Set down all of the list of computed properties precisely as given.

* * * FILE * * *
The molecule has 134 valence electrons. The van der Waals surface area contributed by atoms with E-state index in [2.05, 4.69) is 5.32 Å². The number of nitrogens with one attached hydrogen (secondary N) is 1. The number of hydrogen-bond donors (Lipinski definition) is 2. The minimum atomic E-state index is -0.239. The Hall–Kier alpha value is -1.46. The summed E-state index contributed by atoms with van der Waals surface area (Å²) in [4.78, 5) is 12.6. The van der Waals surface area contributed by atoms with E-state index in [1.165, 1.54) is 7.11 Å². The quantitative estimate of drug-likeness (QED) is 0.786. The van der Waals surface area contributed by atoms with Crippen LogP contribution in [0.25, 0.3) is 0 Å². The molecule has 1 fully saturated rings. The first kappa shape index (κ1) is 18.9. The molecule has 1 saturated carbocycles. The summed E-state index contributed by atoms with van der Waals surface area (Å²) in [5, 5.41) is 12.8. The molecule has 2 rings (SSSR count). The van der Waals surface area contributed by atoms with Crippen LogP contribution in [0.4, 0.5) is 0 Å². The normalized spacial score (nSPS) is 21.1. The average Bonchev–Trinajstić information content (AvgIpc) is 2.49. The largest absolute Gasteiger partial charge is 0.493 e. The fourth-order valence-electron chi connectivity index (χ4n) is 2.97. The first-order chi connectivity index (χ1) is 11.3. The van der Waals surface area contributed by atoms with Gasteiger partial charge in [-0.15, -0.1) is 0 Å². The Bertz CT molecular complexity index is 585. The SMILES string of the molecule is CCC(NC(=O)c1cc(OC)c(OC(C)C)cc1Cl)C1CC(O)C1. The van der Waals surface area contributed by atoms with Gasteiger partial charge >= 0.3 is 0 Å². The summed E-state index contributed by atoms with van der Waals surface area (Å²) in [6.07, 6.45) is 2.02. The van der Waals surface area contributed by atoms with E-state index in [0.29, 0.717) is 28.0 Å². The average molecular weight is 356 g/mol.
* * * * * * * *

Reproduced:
The molecule has 134 valence electrons. The van der Waals surface area contributed by atoms with E-state index in [2.05, 4.69) is 5.32 Å². The number of nitrogens with one attached hydrogen (secondary N) is 1. The number of hydrogen-bond donors (Lipinski definition) is 2. The minimum atomic E-state index is -0.239. The Hall–Kier alpha value is -1.46. The summed E-state index contributed by atoms with van der Waals surface area (Å²) in [4.78, 5) is 12.6. The van der Waals surface area contributed by atoms with E-state index in [1.165, 1.54) is 7.11 Å². The quantitative estimate of drug-likeness (QED) is 0.786. The van der Waals surface area contributed by atoms with Crippen LogP contribution in [0.25, 0.3) is 0 Å². The molecule has 1 fully saturated rings. The first kappa shape index (κ1) is 18.9. The molecule has 1 saturated carbocycles. The summed E-state index contributed by atoms with van der Waals surface area (Å²) in [5, 5.41) is 12.8. The molecule has 2 rings (SSSR count). The van der Waals surface area contributed by atoms with Crippen LogP contribution in [0.4, 0.5) is 0 Å². The normalized spacial score (nSPS) is 21.1. The average Bonchev–Trinajstić information content (AvgIpc) is 2.49. The largest absolute Gasteiger partial charge is 0.493 e. The fourth-order valence-electron chi connectivity index (χ4n) is 2.97. The first-order chi connectivity index (χ1) is 11.3. The van der Waals surface area contributed by atoms with Gasteiger partial charge in [-0.15, -0.1) is 0 Å². The Bertz CT molecular complexity index is 585. The SMILES string of the molecule is CCC(NC(=O)c1cc(OC)c(OC(C)C)cc1Cl)C1CC(O)C1. The van der Waals surface area contributed by atoms with Gasteiger partial charge >= 0.3 is 0 Å². The summed E-state index contributed by atoms with van der Waals surface area (Å²) in [6.07, 6.45) is 2.02. The van der Waals surface area contributed by atoms with E-state index in [0.29, 0.717) is 28.0 Å². The average molecular weight is 356 g/mol.